“ Author:Agatha Christie / Genre: Crime/Thriller / Narrator: Hugh Fraser „
Sheila Webb, a typist, is asked to present herself at 19 Wilbraham Crescent for a typing job. When she arrives, she lets herself into the house as requested, only to find a dead body in the room she is told to wait in. Shortly afterwards, the lady of the house arrives, and is equally surprised about the dead body, and about Sheila's presence, whom she claims she had not invited. Even stranger, although Sheila found the body much earlier, four clocks, only one of which belongs to the owner of the house, show the time as 4.13. A young man, Colin Lamb, who rescues Sheila from her plight, becomes involved in the case, but is so stumped that he involves his friend, Hercule Poirot. Can Poirot work out who the dead man is and why he is found in the house at Wilbraham Crescent?
This audio book is read by Hugh Fraser, who plays Captain Hastings alongside David Suchet's Poirot in the television show. Fraser has read a number of Agatha Christie audio books and does a really good job each time. There is no exception here. My only gripe is that his 'Poirot' accent tends to wander off from a Belgian/French one to what sounds like a German one at times - having said that, I am so familiar with Suchet's accent that anyone else's is bound to be less good in comparison. There is a certain skill to reading for an audio recording - if the reader cannot change his voice for different characters, the reading can become very monotonous - fortunately, Hugh Fraser can modify his accent according to the status and sex of the character in question, and he does it very well.
Unlike many audio books that are shortened from the original, this one is unabridged. This means that there are seven and a half hours of listening over 4 tapes or 7 CDs. If, like me, you tend to listen to audio books before going to sleep (I have difficulty sleeping and they help me to relax before bedtime), you will find that this is far too long. I found myself having to constantly rewind because I had missed critical bits after falling asleep - when listening to a mystery this is not ideal because you are constantly missing vital bits of evidence.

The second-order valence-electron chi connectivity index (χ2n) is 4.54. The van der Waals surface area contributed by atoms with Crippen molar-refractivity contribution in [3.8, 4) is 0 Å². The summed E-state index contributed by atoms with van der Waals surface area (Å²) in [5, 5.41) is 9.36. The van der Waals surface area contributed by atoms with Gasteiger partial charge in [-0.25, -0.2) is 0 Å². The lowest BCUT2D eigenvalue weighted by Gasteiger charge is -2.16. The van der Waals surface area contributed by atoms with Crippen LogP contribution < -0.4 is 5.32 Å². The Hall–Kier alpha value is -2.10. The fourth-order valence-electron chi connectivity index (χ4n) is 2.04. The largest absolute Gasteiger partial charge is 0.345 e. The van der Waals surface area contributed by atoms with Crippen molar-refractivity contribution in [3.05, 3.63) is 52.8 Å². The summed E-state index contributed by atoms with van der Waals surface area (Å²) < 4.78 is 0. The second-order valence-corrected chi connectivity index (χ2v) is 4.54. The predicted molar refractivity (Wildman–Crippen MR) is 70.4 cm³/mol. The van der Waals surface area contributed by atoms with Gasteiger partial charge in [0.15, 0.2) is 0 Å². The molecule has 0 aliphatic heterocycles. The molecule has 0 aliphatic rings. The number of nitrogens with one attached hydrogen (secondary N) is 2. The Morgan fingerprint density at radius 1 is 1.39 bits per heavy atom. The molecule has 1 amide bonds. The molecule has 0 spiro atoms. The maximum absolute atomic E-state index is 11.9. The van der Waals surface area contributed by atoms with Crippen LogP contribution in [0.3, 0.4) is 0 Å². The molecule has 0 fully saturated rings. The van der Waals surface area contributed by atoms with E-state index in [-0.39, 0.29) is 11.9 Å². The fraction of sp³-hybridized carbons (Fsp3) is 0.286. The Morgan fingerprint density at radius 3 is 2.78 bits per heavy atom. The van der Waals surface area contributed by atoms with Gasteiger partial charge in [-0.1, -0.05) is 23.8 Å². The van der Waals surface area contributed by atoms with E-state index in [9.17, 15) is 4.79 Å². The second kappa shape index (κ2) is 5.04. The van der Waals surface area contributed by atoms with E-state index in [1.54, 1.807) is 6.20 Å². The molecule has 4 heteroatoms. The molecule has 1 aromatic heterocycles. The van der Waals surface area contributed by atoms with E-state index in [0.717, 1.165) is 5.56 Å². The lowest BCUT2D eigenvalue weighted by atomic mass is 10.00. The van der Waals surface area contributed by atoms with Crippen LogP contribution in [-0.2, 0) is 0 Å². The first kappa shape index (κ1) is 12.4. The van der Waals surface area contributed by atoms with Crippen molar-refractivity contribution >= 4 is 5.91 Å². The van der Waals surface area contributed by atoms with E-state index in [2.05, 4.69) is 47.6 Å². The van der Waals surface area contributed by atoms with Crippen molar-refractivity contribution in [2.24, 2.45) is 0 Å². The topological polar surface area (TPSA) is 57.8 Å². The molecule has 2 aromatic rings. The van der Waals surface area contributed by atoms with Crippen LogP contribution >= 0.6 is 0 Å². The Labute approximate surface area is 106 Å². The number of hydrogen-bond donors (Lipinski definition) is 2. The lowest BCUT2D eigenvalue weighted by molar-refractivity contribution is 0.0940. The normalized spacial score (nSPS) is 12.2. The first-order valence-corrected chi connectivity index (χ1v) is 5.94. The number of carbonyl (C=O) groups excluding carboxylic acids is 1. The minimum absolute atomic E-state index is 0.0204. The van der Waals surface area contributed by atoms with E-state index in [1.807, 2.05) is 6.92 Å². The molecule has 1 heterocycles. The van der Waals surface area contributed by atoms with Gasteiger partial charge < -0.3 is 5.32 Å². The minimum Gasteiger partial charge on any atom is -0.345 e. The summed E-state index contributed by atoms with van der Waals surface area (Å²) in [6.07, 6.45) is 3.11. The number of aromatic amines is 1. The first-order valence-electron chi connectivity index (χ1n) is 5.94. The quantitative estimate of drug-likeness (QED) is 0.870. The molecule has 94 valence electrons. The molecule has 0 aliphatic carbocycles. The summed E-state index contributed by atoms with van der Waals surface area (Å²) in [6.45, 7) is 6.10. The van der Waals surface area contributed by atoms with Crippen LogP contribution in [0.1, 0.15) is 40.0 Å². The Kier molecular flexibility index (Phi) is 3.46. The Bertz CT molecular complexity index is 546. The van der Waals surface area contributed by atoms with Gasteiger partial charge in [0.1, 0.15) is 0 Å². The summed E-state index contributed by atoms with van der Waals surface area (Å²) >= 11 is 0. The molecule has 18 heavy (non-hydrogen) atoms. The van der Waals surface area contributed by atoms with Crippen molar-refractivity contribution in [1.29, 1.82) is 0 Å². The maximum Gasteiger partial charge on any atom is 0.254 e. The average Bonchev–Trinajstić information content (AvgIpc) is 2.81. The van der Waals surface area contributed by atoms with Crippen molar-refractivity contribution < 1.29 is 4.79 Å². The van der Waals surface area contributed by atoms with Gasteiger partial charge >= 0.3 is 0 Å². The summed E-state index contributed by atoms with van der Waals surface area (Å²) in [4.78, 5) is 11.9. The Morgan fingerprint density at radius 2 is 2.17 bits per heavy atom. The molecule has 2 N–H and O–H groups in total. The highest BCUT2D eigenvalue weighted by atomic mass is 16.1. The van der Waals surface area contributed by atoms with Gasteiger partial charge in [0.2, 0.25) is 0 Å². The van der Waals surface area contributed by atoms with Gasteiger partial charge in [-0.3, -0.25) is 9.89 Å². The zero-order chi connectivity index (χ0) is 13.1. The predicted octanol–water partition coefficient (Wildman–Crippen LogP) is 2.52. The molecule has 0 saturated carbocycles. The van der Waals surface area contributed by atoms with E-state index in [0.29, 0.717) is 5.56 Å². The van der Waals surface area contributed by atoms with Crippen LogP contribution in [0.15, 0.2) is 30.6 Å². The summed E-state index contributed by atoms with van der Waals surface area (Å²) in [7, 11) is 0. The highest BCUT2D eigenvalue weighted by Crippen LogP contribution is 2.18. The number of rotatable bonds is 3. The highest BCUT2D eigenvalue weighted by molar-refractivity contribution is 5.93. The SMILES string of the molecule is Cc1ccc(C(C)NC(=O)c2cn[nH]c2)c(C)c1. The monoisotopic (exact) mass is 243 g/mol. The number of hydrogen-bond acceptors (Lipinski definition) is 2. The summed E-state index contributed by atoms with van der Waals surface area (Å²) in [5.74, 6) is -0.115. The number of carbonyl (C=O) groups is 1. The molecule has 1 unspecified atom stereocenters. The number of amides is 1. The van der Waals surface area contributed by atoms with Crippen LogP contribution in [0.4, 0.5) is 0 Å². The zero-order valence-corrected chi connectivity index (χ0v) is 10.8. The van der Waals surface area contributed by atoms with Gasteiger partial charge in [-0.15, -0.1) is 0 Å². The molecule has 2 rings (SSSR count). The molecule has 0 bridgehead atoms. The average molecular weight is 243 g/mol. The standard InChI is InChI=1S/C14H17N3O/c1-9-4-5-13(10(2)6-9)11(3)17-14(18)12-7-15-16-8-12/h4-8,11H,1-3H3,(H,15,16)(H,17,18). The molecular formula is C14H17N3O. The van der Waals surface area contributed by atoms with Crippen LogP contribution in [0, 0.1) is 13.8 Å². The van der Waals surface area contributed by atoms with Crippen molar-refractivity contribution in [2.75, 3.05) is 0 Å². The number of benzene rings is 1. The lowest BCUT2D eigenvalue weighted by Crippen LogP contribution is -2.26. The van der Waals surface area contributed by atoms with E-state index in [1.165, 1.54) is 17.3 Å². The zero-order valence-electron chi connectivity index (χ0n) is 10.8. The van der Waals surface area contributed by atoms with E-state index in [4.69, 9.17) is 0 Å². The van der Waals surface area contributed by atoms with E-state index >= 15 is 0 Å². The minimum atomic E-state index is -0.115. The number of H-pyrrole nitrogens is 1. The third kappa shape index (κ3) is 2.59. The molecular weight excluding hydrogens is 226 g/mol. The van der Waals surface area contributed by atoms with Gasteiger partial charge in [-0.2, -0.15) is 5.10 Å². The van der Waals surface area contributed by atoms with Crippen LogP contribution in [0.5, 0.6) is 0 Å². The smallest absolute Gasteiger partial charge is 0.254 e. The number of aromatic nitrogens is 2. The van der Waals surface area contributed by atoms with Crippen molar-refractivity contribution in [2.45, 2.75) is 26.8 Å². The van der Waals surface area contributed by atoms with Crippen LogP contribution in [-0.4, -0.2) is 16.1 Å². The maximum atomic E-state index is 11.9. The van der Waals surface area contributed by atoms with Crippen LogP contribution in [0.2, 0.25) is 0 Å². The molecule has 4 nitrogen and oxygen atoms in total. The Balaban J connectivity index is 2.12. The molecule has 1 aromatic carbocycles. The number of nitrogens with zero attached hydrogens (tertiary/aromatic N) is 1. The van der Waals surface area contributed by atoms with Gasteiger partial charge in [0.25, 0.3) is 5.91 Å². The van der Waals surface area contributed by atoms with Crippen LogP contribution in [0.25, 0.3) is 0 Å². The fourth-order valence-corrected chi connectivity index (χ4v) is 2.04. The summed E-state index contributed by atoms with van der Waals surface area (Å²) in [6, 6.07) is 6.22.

The length of the audio book, however, would have probably been a lot more acceptable if this had been one of Agatha Christie's better stories. The Clocks, one of her lesser known books, is not a particularly good example of her work. It becomes, with the inclusion of Colin Lamb, who is part of the Secret Service, as much a thriller as a murder story and Agatha Christie's thrillers have never been her strong point. As such, the audio book would have benefited from being much shorter - ideally about four hours.
My main issue with the story is that it includes Poirot only as a secondary character. The leg work is very much done by Colin Lamb, who then relays all the relevant information to Poirot. Poirot then sits in his arm chair and works out the answer to the mystery. Although Poirot is known for using his 'little grey cells' to solve mysteries, he is usually more involved than in this one and, for me, this made the story much less believable than usual. Colin Lamb, despite his love interest in Sheila Webb, is a very milk and water, boring type of hero, which doesn't help.
I have both the CD and cassette version of this audio book - I bought the CD for my mother and have the cassette version myself. As with most audio books I own, I prefer the cassette version because I can stop it at a certain point and then continue when I am ready. This is less easy with the CD version - there are generally about 15-20 chapters on each CD, so I can easily fast forward to a particular chapter, but then may still need to fast forward to the exact spot I want, which is a bit of a pain. Having said that, cassettes are obviously on their way out and it is more and more difficult to get hold of a non-CD version.
Although this isn't one of my favourite Agatha Christie stories and the full version is way too long for an audio book, I still liked it and recommend it to anyone who is a fan. If you aren't, this isn't the best place to start.
The audio book on cassette is available from listen2online.co.uk (an excellent source of audio books) for £11.99. The CD version is available from the same site for £12.99.
Continuing the new look unabridged Poirot titles, read by Hugh Fraser. As instructed, stenographer Sheila Webb let herself into the house at 19 Wilbraham Crescent. It was then that she made a grisly discovery: the body of a dead man sprawled across the living room floor. What intrigued Poirot about the case was the time factor. Although in a state of shock, Sheila clearly remembered having heard a cuckoo clock strike three o'clock. Yet, the four other clocks in the living room all showed the time as 4.13. Even more strangely, only one of these clocks belonged to the owner of the house!